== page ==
The educational material consists of a series of PowerPoint presentations (available as PDF files), which have been set up so that they contain all the information necessary to be presented by a teacher, or read by an individual, without prior knowledge of the subjects. The presentations can be utilized individually or as a series. They are available in both Spanish and English and are also currently being utilized in science classes at the high school on Salt Spring Island. The presentation on plastics in the oceans is also being utilized by the Algalita Marine Research Foundation and has inspired the mayor of Melaque to initiate a comprehensive awareness and cleanup campaign in this seaside fishing/tourist community.
One follow-up project, undertaken by Melaque students, was to write essays for local distribution. Excerpts from these essays can be found on the Nereida website and some are included below. They demonstrate clearly that knowledge does lead to understanding, caring, and concern.
As Diana Esmeralda Flores Bivian states, “I wonder how is it possible that we human beings are capable of destroying things so nice and beautiful as are the oceans? I say ‘we’ because it is not necessarily a large factory or company that contaminates with waste, or a grand hotel that empties its drainage into the sea, but also the simple act of throwing rubbish at sea, a plastic bottle, or debris that you and I throw into the sea, that is sufficient to contribute to the great harm that we do to the oceans and beaches. . . It is difficult to recognize that we ourselves are ending the things that bring us life.”
I personally feel that it is so wrong that I have been able to witness so many wonders of the oceans, while these opportunities are waning for our children. The majority of my generation fails to understand or be concerned that we are in an emergency situation. As IPSO reports, human activities are making devastating changes to the oceans at a scale and rate unprecedented in Earth’s known history, exposing organism to “intolerable and unpredictable evolutionary pressure”. As Mora Reyes Ramo del Rocío describes it, “It is amazing the rapid way with which we are ending our oceans, as if we had the task with a time limit to finish with all the good things that the oceans give us.”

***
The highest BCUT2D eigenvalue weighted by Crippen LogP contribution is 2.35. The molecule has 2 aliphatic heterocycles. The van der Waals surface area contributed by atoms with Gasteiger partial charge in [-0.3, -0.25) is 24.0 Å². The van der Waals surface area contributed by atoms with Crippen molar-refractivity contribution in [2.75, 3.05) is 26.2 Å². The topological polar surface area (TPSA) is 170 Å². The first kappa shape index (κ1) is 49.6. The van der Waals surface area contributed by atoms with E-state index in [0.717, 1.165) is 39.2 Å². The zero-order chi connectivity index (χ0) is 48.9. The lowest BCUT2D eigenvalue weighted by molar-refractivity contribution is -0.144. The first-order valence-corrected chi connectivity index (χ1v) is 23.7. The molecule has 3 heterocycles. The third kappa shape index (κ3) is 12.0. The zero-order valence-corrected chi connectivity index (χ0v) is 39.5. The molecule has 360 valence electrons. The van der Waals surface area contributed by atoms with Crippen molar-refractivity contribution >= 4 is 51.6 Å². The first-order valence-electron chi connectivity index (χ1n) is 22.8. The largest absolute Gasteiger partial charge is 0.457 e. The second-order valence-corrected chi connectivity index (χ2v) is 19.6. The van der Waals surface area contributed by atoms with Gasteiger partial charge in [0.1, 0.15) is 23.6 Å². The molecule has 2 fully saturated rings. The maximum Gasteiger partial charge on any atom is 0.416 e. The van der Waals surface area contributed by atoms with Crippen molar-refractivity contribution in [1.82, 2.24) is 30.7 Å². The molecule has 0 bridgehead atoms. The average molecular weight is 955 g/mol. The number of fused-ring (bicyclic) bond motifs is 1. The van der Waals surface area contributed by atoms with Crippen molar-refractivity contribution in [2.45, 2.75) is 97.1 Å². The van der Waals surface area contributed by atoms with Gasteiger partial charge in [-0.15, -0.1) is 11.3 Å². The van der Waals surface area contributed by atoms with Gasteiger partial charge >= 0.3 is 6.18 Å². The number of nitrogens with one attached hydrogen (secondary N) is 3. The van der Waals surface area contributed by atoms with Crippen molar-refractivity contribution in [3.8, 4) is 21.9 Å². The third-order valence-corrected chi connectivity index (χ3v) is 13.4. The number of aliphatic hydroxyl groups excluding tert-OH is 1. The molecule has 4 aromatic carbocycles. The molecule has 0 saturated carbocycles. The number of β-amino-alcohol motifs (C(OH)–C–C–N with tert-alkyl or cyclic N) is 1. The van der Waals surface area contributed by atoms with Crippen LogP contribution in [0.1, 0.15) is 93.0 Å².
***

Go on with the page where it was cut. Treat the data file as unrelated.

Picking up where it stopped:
Education provides youth with the tools to not feel helpless; to be able to take appropriate actions and to demand that our generation, the generation most responsible, implement the changes and policies necessary to reverse the anthropogenic degradation of our oceans. It is our youth and the lives of their children that will be most affected and they deserve access to up-to-date, science-based education so they can act while there is still time to ensure quality of life for themselves, future generations, and other living beings.
“One of the major concerns is how we will leave the environment to our descendants. I am sure that anyone would like to leave their children a planet on which they could live with tranquility and health. It is only fair that our descendants will be able to enjoy the world as we have done until today.” - Dulce María Rivera Ortega
“Let’s take care of the oceans since we need them simply to be able to survive. If we take care of them, we will be able to take advantage of everything we are offered.” - Pedro Rogelio García Méndez
Footnote: I am hoping to spread awareness of the Nereida project, so that more schools will be interested in incorporating this oceans educational material into their curriculum, and so that others may learn more about the oceans. Nereida’s educational material and other information can be found at http://nereida.org/.